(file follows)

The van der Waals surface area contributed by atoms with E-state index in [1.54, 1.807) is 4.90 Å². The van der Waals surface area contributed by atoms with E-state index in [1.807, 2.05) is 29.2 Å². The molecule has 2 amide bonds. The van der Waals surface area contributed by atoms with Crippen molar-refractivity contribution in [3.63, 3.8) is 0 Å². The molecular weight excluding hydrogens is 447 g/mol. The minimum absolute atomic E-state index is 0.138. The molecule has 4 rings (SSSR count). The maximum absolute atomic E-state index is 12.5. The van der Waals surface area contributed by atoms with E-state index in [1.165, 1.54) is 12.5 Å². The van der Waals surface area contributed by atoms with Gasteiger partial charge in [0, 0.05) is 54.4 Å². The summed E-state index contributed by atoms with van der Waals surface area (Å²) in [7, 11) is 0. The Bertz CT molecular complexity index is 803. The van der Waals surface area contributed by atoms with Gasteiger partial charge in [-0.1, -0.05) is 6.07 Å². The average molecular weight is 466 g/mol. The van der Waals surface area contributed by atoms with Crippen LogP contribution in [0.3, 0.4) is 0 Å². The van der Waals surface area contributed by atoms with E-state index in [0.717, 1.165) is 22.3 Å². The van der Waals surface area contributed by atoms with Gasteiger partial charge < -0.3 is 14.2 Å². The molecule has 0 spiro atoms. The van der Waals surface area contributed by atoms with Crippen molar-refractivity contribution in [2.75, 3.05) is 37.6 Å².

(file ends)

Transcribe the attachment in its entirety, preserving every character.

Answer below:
The van der Waals surface area contributed by atoms with E-state index in [1.54, 1.807) is 4.90 Å². The van der Waals surface area contributed by atoms with E-state index in [1.807, 2.05) is 29.2 Å². The molecule has 2 amide bonds. The van der Waals surface area contributed by atoms with Crippen molar-refractivity contribution in [3.63, 3.8) is 0 Å². The molecular weight excluding hydrogens is 447 g/mol. The minimum absolute atomic E-state index is 0.138. The molecule has 4 rings (SSSR count). The maximum absolute atomic E-state index is 12.5. The van der Waals surface area contributed by atoms with E-state index in [1.165, 1.54) is 12.5 Å². The van der Waals surface area contributed by atoms with Gasteiger partial charge in [0, 0.05) is 54.4 Å². The summed E-state index contributed by atoms with van der Waals surface area (Å²) in [7, 11) is 0. The Bertz CT molecular complexity index is 803. The van der Waals surface area contributed by atoms with Gasteiger partial charge in [-0.1, -0.05) is 6.07 Å². The average molecular weight is 466 g/mol. The van der Waals surface area contributed by atoms with Crippen LogP contribution in [0.3, 0.4) is 0 Å². The van der Waals surface area contributed by atoms with E-state index in [0.717, 1.165) is 22.3 Å². The van der Waals surface area contributed by atoms with Gasteiger partial charge < -0.3 is 14.2 Å². The molecule has 0 spiro atoms. The van der Waals surface area contributed by atoms with Crippen molar-refractivity contribution in [2.75, 3.05) is 37.6 Å².